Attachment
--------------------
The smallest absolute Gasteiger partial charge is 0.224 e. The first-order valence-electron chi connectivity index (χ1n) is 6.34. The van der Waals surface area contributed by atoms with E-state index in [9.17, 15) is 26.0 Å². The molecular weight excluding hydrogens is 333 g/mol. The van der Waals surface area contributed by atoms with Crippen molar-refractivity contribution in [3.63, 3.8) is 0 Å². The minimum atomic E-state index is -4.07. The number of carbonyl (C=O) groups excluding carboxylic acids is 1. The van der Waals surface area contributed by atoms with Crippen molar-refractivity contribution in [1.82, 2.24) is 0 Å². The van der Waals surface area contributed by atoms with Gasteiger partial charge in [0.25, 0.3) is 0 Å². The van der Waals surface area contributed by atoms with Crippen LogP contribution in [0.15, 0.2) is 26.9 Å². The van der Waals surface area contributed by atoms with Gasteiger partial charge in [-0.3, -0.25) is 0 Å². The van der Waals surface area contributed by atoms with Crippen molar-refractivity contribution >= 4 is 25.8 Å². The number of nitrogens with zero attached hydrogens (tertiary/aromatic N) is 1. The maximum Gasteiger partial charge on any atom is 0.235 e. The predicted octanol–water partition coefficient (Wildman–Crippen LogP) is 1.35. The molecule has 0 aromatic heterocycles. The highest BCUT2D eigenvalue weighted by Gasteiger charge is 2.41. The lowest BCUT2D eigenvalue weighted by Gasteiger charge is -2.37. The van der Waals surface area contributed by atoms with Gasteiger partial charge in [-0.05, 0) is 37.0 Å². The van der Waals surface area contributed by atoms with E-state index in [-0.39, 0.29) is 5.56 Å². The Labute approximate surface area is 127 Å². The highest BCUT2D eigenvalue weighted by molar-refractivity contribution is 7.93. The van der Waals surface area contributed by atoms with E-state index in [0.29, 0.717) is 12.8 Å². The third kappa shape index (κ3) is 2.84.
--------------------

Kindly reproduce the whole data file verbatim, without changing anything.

The smallest absolute Gasteiger partial charge is 0.224 e. The first-order valence-electron chi connectivity index (χ1n) is 6.34. The van der Waals surface area contributed by atoms with E-state index in [9.17, 15) is 26.0 Å². The molecular weight excluding hydrogens is 333 g/mol. The van der Waals surface area contributed by atoms with Crippen molar-refractivity contribution in [3.63, 3.8) is 0 Å². The minimum atomic E-state index is -4.07. The number of carbonyl (C=O) groups excluding carboxylic acids is 1. The van der Waals surface area contributed by atoms with Crippen molar-refractivity contribution in [1.82, 2.24) is 0 Å². The van der Waals surface area contributed by atoms with Gasteiger partial charge in [0.25, 0.3) is 0 Å². The van der Waals surface area contributed by atoms with Crippen LogP contribution in [0.15, 0.2) is 26.9 Å². The van der Waals surface area contributed by atoms with Gasteiger partial charge in [-0.3, -0.25) is 0 Å². The van der Waals surface area contributed by atoms with Crippen molar-refractivity contribution >= 4 is 25.8 Å². The number of nitrogens with zero attached hydrogens (tertiary/aromatic N) is 1. The maximum Gasteiger partial charge on any atom is 0.235 e. The predicted octanol–water partition coefficient (Wildman–Crippen LogP) is 1.35. The molecule has 0 aromatic heterocycles. The highest BCUT2D eigenvalue weighted by Gasteiger charge is 2.41. The lowest BCUT2D eigenvalue weighted by Gasteiger charge is -2.37. The van der Waals surface area contributed by atoms with Gasteiger partial charge in [-0.05, 0) is 37.0 Å². The van der Waals surface area contributed by atoms with E-state index in [-0.39, 0.29) is 5.56 Å². The Labute approximate surface area is 127 Å². The highest BCUT2D eigenvalue weighted by molar-refractivity contribution is 7.93. The van der Waals surface area contributed by atoms with E-state index in [0.29, 0.717) is 12.8 Å². The third kappa shape index (κ3) is 2.84.